With the postal increase now in effect, mailers are asking themselves how they can drive increased performance and possibly reduce circulation. One approach is effectively integrating your prospecting strategy with the cooperative databases.
The first question is: How many co-op databases should be used? Some of the co-ops will tell you one, meaning only them. What we at Lenser have seen is that each of the co-ops provides valuable unique names. For example, in a recent merge for one of our clients, three different co-ops were used. Sixty percent of the co-op names did not overlap with either the other co-op names or outside list names. While one might assume that as more models and names are used from each co-op fewer unique names would be produced, the duplication rate actually decreases to as low as 10%.
In other words, as the co-op models have to work harder to find that next qualified prospect, each co-op is going about this process in a different way and finding different prospects. So it is important to use more than one co-op database, even before exhausting the prospecting opportunity a single co-op offers.
How many co-op databases, or even outside lists, should be used is a question of how many unique names are being generated from each source and how those unique names perform compared to breakeven. Do they generate an acceptable response rate? It is important to create separate segments and structure the merge to isolate the unique names from each model as well as the different combinations of multis. If unique names do not perform well, the model or list may need to be dropped from future consideration.
In this example, the unique names are tracked from Abacus, NextAction, and I-Behavior. With an index of 100 representing an acceptable response level, the unique names from all three co-ops performed at an acceptable level in all four seasons. In this case, it makes sense to use all three co-ops in the circulation strategy.
But what to do with all the multi prospects that were created between the co-ops and between the co-ops and outside lists? These multis actually become the cornerstone of your prospect contact strategy. By using one merge/purge for a season, we are able to distribute the mailing of these multis across different mail dates, and multis (the strongest names available) can be mailed at the start of the season with drop one, even though the unique names are not mailed until drop three. Three-time multis can be mailed in three drops and four time multis in all four drops. Not only are all the names paid for used, the interaction has, in effect, identified those names that can sustain multiple contacts and still perform at an acceptable level.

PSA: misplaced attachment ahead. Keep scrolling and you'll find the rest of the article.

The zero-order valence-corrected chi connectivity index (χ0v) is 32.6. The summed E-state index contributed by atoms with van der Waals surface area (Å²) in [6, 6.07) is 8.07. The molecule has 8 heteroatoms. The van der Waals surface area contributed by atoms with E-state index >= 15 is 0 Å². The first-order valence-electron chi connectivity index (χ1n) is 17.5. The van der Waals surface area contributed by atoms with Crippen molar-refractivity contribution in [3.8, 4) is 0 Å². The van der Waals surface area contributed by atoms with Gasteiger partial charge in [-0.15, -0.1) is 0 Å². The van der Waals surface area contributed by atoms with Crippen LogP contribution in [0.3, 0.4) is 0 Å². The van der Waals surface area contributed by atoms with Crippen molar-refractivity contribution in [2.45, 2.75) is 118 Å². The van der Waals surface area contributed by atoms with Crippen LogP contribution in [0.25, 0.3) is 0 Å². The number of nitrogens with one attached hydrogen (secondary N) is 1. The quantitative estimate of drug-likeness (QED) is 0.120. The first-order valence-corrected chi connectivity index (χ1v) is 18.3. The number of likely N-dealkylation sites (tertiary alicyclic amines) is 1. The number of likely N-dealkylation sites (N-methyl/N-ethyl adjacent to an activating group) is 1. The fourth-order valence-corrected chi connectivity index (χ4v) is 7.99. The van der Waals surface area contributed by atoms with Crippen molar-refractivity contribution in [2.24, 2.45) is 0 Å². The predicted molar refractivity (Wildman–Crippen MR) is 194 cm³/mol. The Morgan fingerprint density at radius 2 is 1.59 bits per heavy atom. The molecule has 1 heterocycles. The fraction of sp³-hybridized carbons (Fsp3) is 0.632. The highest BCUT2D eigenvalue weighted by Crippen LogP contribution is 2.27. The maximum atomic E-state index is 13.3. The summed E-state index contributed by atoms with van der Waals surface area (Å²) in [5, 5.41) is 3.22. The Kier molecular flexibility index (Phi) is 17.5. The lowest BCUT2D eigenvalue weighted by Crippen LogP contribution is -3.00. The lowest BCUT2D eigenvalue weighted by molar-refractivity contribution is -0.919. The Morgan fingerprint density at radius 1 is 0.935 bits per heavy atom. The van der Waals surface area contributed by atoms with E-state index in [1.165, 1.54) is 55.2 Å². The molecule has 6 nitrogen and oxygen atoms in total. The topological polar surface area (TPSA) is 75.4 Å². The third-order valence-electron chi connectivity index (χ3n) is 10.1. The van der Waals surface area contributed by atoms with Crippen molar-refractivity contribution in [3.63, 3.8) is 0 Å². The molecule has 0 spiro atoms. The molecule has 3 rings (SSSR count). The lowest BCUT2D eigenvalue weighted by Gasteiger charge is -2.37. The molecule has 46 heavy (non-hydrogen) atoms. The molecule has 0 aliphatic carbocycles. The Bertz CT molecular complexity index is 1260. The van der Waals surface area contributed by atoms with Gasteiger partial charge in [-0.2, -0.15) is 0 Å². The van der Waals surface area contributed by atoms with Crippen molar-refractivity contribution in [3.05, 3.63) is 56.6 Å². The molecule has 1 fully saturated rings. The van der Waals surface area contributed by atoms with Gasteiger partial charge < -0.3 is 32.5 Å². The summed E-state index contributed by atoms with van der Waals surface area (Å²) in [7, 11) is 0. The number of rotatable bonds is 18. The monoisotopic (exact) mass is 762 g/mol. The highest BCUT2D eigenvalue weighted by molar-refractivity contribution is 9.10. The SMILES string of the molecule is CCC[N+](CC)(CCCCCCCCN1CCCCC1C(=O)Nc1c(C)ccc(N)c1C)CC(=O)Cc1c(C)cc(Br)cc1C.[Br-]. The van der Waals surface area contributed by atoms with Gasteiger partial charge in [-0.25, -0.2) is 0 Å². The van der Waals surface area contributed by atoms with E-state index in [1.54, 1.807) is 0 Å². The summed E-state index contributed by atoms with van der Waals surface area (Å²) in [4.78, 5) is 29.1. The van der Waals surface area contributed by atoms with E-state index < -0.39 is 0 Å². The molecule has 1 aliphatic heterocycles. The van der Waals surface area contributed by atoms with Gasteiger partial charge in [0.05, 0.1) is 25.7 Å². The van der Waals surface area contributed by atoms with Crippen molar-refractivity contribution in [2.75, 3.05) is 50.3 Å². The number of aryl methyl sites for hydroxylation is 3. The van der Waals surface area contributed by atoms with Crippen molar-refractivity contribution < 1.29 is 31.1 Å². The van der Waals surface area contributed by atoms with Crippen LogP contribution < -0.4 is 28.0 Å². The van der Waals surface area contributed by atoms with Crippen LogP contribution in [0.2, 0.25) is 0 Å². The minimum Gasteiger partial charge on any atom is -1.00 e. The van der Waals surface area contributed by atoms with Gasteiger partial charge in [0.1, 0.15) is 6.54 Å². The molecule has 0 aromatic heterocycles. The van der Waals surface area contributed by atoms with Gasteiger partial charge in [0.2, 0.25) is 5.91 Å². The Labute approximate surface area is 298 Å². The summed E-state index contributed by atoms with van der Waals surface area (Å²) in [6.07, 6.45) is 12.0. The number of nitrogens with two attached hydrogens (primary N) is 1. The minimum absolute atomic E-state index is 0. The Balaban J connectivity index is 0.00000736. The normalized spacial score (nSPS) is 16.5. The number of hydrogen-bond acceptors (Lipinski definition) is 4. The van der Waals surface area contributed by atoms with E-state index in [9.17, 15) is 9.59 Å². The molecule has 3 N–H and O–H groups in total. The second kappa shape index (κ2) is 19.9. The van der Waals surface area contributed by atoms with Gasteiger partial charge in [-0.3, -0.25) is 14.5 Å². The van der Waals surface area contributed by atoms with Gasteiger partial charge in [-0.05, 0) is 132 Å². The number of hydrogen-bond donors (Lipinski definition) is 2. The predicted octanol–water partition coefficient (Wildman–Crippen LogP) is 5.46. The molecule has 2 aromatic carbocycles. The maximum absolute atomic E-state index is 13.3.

As an aside, when running one merge/purge for the season, it is important to supplement future drops with hotline buyers—those buyers that have purchased since the last buyer file was pulled. Hotline names from the best outside lists can also be added to later drops along with balance models from a co-op database. Weaker names identified in the merge can subsequently be optimized and mailed in one of the three later drops.
It is to your advantage to use multiple co-op databases – not only to expand the universe of available unique prospect names, but to create an abundance of multis whose higher response justifies frequent contact. This will necessitate the careful segmentation of names within a more complex merge/purge that drives multiple mailings within a season. This approach will also allow you to better manage contacts over a season with your house file based on segment strength. You will be rewarded with improved response, higher sales, greater potential growth, and lower costs.
Michelle Farabaugh is a partner with San Rafael, CA-based consultancy Lenser.